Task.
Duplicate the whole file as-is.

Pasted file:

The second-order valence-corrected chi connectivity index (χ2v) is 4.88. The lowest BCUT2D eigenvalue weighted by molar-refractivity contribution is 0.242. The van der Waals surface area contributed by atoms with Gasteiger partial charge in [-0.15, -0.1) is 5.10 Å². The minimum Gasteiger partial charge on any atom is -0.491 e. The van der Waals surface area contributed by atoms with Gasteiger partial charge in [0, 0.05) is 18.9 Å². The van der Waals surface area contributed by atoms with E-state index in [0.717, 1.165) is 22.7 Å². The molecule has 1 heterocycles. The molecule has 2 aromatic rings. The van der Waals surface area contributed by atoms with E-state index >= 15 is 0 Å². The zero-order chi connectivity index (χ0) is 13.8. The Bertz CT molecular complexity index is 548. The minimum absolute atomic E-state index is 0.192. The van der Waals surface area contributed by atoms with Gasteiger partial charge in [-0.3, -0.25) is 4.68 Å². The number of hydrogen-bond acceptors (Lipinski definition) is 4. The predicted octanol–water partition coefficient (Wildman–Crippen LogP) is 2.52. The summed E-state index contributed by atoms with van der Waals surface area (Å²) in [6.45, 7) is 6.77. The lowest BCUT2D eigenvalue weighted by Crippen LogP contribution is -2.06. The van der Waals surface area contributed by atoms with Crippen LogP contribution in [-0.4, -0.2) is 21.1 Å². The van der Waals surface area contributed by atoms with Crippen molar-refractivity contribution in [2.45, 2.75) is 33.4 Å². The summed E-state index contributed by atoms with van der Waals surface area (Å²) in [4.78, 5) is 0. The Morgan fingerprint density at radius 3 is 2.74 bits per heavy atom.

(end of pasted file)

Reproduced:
The second-order valence-corrected chi connectivity index (χ2v) is 4.88. The lowest BCUT2D eigenvalue weighted by molar-refractivity contribution is 0.242. The van der Waals surface area contributed by atoms with Gasteiger partial charge in [-0.15, -0.1) is 5.10 Å². The minimum Gasteiger partial charge on any atom is -0.491 e. The van der Waals surface area contributed by atoms with Gasteiger partial charge in [0, 0.05) is 18.9 Å². The van der Waals surface area contributed by atoms with E-state index in [0.717, 1.165) is 22.7 Å². The molecule has 1 heterocycles. The molecule has 2 aromatic rings. The van der Waals surface area contributed by atoms with E-state index >= 15 is 0 Å². The zero-order chi connectivity index (χ0) is 13.8. The Bertz CT molecular complexity index is 548. The minimum absolute atomic E-state index is 0.192. The van der Waals surface area contributed by atoms with Gasteiger partial charge in [-0.3, -0.25) is 4.68 Å². The number of hydrogen-bond acceptors (Lipinski definition) is 4. The predicted octanol–water partition coefficient (Wildman–Crippen LogP) is 2.52. The summed E-state index contributed by atoms with van der Waals surface area (Å²) in [6.45, 7) is 6.77. The lowest BCUT2D eigenvalue weighted by Crippen LogP contribution is -2.06. The van der Waals surface area contributed by atoms with Crippen LogP contribution in [-0.4, -0.2) is 21.1 Å². The van der Waals surface area contributed by atoms with Crippen molar-refractivity contribution in [2.45, 2.75) is 33.4 Å². The summed E-state index contributed by atoms with van der Waals surface area (Å²) in [4.78, 5) is 0. The Morgan fingerprint density at radius 3 is 2.74 bits per heavy atom.